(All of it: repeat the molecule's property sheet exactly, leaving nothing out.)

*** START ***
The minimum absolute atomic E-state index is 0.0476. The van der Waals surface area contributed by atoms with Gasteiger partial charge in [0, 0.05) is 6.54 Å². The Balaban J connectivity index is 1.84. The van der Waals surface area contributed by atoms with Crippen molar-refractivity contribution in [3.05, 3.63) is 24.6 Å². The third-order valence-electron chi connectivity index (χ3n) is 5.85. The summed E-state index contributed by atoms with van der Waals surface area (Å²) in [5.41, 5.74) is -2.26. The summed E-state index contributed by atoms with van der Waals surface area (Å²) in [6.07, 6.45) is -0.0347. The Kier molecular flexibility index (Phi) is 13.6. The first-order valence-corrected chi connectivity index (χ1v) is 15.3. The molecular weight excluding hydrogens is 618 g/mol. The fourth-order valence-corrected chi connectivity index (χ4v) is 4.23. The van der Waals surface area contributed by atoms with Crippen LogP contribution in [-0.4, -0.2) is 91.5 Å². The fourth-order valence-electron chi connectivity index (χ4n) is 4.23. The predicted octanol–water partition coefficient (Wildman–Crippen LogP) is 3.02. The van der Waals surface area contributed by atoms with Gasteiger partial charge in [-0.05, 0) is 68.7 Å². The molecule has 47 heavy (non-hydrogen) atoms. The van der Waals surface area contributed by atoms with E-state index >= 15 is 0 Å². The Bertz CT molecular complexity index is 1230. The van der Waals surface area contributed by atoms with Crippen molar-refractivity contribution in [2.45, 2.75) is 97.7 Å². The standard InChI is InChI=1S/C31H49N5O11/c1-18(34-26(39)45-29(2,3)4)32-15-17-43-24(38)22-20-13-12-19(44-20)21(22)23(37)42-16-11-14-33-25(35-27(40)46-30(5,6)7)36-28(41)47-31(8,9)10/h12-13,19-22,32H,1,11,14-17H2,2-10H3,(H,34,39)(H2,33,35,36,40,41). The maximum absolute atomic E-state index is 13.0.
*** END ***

The minimum absolute atomic E-state index is 0.0476. The van der Waals surface area contributed by atoms with Gasteiger partial charge in [0, 0.05) is 6.54 Å². The Balaban J connectivity index is 1.84. The van der Waals surface area contributed by atoms with Crippen molar-refractivity contribution in [3.05, 3.63) is 24.6 Å². The third-order valence-electron chi connectivity index (χ3n) is 5.85. The summed E-state index contributed by atoms with van der Waals surface area (Å²) in [5.41, 5.74) is -2.26. The summed E-state index contributed by atoms with van der Waals surface area (Å²) in [6.07, 6.45) is -0.0347. The Kier molecular flexibility index (Phi) is 13.6. The first-order valence-corrected chi connectivity index (χ1v) is 15.3. The molecular weight excluding hydrogens is 618 g/mol. The fourth-order valence-corrected chi connectivity index (χ4v) is 4.23. The van der Waals surface area contributed by atoms with Crippen LogP contribution in [-0.4, -0.2) is 91.5 Å². The fourth-order valence-electron chi connectivity index (χ4n) is 4.23. The predicted octanol–water partition coefficient (Wildman–Crippen LogP) is 3.02. The van der Waals surface area contributed by atoms with Gasteiger partial charge in [-0.05, 0) is 68.7 Å². The molecule has 47 heavy (non-hydrogen) atoms. The van der Waals surface area contributed by atoms with E-state index >= 15 is 0 Å². The Bertz CT molecular complexity index is 1230. The van der Waals surface area contributed by atoms with Crippen molar-refractivity contribution in [2.45, 2.75) is 97.7 Å². The standard InChI is InChI=1S/C31H49N5O11/c1-18(34-26(39)45-29(2,3)4)32-15-17-43-24(38)22-20-13-12-19(44-20)21(22)23(37)42-16-11-14-33-25(35-27(40)46-30(5,6)7)36-28(41)47-31(8,9)10/h12-13,19-22,32H,1,11,14-17H2,2-10H3,(H,34,39)(H2,33,35,36,40,41). The maximum absolute atomic E-state index is 13.0.